The requirements differ per mode of operation. AES itself is a block cipher, and as block cipher, it doesn't take an IV at all. Tweakable block ciphers may take a tweak, which may have some overlap with an IV, but AES isn't tweakable by itself.
CBC requires an unpredictable IV (to the adversary). One of the common ways is indeed to generate a 16 byte (one block) random IV. However, to do this you would require a cryptographically secure RNG, because a non-secure RNG may well be predictable given previous output.
You can use other, unique, known information as IV in some instances. However, CBC requires unpredictable data and a 16 byte IV. So e.g. a file number doesn't cut it by itself. However, you could use tricks to make it fit. For instance, you can use a secure hash on the unique data and use the leftmost 16 bytes as proto-IV. Then you can encrypt the proto-IV using the AES block cipher and use the result as IV. That way you would get an IV that is unpredictable and that doesn't have to be included with the message itself. Note that you should not perform decryption for that IV; the encrypted proto-IV is the actual IV.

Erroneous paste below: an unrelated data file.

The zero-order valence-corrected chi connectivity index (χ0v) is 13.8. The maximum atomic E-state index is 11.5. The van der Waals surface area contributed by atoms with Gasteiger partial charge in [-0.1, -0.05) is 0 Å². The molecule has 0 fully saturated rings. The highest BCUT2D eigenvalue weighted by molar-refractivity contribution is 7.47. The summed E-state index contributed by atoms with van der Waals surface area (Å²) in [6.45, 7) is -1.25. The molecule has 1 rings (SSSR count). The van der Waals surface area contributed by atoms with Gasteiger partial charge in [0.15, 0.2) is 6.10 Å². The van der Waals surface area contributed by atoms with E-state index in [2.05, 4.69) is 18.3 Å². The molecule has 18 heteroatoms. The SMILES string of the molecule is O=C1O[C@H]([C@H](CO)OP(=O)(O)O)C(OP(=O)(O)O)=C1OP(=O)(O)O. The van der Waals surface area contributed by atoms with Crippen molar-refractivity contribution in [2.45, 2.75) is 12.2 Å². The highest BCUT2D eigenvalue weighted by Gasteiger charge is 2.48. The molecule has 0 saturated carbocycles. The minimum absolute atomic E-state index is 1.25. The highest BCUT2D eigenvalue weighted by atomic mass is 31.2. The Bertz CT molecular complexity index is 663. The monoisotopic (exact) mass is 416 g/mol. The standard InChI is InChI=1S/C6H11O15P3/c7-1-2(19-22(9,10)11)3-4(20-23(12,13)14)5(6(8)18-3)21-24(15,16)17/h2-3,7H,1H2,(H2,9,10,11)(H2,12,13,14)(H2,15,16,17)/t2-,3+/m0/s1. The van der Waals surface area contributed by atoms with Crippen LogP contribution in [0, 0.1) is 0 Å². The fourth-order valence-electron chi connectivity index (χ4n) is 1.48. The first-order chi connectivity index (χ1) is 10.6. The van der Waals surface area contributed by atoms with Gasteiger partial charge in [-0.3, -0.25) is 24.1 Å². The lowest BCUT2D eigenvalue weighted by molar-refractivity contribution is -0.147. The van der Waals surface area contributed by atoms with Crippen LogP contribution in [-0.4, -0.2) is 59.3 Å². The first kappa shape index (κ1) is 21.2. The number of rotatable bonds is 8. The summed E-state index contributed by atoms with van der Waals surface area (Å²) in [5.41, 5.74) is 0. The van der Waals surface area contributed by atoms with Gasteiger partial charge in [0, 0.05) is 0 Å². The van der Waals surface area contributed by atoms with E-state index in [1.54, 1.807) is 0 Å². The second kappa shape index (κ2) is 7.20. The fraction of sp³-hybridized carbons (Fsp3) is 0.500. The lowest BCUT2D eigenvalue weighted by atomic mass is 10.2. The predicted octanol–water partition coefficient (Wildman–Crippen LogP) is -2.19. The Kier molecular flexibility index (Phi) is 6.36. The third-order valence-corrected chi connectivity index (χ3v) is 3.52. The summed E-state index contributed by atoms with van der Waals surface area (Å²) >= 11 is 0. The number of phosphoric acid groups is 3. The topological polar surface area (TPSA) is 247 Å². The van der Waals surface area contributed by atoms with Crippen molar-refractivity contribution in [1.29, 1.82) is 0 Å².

Using a separate key would make your protocol ever so slightly more secure, as it brings down the chance of collisions (which an adversary might try to trigger deliberately, if possible) but it isn't required (in other words: you'd use a different key on PC's, but for embedded / lightweight systems you might a different trade off).
As indicated, creating a protocol is tricky and there may be many (other) attack vectors. Generally we try and use authenticated encryption schemes nowadays, as it at least doesn't allow for alteration of the encrypted message, which - for CBC - may also completely compromise confidentiality if plaintext or padding oracle attacks are feasible.